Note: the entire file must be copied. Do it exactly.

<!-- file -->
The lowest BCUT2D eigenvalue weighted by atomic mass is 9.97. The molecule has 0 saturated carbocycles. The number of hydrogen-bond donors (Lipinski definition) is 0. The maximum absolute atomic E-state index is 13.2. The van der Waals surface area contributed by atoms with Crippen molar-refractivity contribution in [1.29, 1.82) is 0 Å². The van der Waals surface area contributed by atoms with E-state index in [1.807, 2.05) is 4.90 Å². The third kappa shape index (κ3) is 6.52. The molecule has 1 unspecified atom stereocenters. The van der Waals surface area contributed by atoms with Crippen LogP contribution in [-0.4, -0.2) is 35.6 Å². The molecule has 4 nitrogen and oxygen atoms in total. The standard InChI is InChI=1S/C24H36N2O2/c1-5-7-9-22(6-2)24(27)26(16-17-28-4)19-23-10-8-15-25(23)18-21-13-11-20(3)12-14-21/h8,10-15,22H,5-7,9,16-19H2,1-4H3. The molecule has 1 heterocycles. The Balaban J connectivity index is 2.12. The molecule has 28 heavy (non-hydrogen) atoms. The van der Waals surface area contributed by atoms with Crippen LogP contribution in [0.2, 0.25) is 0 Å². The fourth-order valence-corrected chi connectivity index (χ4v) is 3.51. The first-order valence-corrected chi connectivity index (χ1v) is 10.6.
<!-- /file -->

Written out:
The lowest BCUT2D eigenvalue weighted by atomic mass is 9.97. The molecule has 0 saturated carbocycles. The number of hydrogen-bond donors (Lipinski definition) is 0. The maximum absolute atomic E-state index is 13.2. The van der Waals surface area contributed by atoms with Crippen molar-refractivity contribution in [1.29, 1.82) is 0 Å². The van der Waals surface area contributed by atoms with E-state index in [1.807, 2.05) is 4.90 Å². The third kappa shape index (κ3) is 6.52. The molecule has 1 unspecified atom stereocenters. The van der Waals surface area contributed by atoms with Crippen LogP contribution in [-0.4, -0.2) is 35.6 Å². The molecule has 4 nitrogen and oxygen atoms in total. The standard InChI is InChI=1S/C24H36N2O2/c1-5-7-9-22(6-2)24(27)26(16-17-28-4)19-23-10-8-15-25(23)18-21-13-11-20(3)12-14-21/h8,10-15,22H,5-7,9,16-19H2,1-4H3. The molecule has 1 heterocycles. The Balaban J connectivity index is 2.12. The molecule has 28 heavy (non-hydrogen) atoms. The van der Waals surface area contributed by atoms with Crippen LogP contribution in [0.2, 0.25) is 0 Å². The fourth-order valence-corrected chi connectivity index (χ4v) is 3.51. The first-order valence-corrected chi connectivity index (χ1v) is 10.6.